After crying, almost passing out, yelling for the cops, and their “patrol” all turning up empty, we found ourselves sitting in the tourist police office at the bus station wondering how it could have happened to us.  Then, the most unsettling thing happened: 3 more groups came in who were robbed within the same hour– two local, two tourist, all devastated.

This station was clearly a hotbed of activity, and our headache was just beginning.

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The Tourist Police Were The Worst Part!

The scariest part of it all was definitely having to deal with the tourist police.  Rather than helping right away, they told us to leave Puno!  Somehow they thought it was a good idea for us to get on the 9 hour bus to Cusco (which we already missed) and file a police report there over 10 hours after the theft occurred!

Yes, that really happened.  

After they got our itemized list with pricing, and asked us if we had insurance over and over, all they could say was that we should leave.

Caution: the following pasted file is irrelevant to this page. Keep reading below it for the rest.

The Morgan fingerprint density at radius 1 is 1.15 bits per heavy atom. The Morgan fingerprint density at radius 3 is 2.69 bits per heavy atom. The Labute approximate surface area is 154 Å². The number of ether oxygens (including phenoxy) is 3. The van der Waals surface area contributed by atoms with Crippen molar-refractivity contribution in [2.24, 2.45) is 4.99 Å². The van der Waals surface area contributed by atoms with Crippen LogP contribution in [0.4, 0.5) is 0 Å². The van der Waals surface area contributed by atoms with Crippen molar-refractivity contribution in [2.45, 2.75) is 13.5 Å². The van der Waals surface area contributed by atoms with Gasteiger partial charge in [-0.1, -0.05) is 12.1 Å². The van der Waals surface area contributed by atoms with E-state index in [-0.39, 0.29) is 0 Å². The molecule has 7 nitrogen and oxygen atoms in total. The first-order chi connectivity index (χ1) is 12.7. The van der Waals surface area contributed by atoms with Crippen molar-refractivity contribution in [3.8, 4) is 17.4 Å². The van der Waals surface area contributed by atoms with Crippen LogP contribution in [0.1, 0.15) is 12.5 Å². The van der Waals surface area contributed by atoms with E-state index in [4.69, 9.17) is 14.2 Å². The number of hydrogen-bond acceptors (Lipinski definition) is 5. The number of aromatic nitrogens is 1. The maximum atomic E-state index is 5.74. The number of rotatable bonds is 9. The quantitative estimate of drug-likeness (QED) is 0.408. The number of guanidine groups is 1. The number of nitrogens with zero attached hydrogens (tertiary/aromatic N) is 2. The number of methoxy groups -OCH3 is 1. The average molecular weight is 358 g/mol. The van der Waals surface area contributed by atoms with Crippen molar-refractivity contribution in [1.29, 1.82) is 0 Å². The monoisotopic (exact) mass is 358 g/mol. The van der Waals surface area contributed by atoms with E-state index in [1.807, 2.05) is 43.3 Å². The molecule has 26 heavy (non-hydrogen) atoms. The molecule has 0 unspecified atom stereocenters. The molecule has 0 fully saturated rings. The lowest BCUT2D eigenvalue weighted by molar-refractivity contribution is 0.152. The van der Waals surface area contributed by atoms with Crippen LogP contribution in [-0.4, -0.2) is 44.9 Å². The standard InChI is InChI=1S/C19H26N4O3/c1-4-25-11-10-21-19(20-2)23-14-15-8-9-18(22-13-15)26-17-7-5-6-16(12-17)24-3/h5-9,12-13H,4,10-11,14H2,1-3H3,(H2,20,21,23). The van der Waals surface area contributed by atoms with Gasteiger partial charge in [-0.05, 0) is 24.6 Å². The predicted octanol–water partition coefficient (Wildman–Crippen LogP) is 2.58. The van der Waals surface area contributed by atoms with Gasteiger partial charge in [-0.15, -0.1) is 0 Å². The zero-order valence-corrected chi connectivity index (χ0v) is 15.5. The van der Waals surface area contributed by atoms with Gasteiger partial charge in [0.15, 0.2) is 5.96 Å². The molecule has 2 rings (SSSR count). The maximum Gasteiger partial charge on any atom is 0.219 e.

Thankfully we refused, because odds are we would have never got our police report if we left and then would have been out of luck in filing an insurance claim.  (Not to mention be traveling around Peru without any acceptable legal documents).

It only took a lot of prodding in Spanish and conversations via Google Translate to finally get them to produce the report, and after about 3 hours of going between police stations, internet cafes to cancel credit cards and change passwords (while Angie was alone in a police station crying uncontrollably), and ultimately returning to the bus station- were we finally on our way to Cusco with a police report.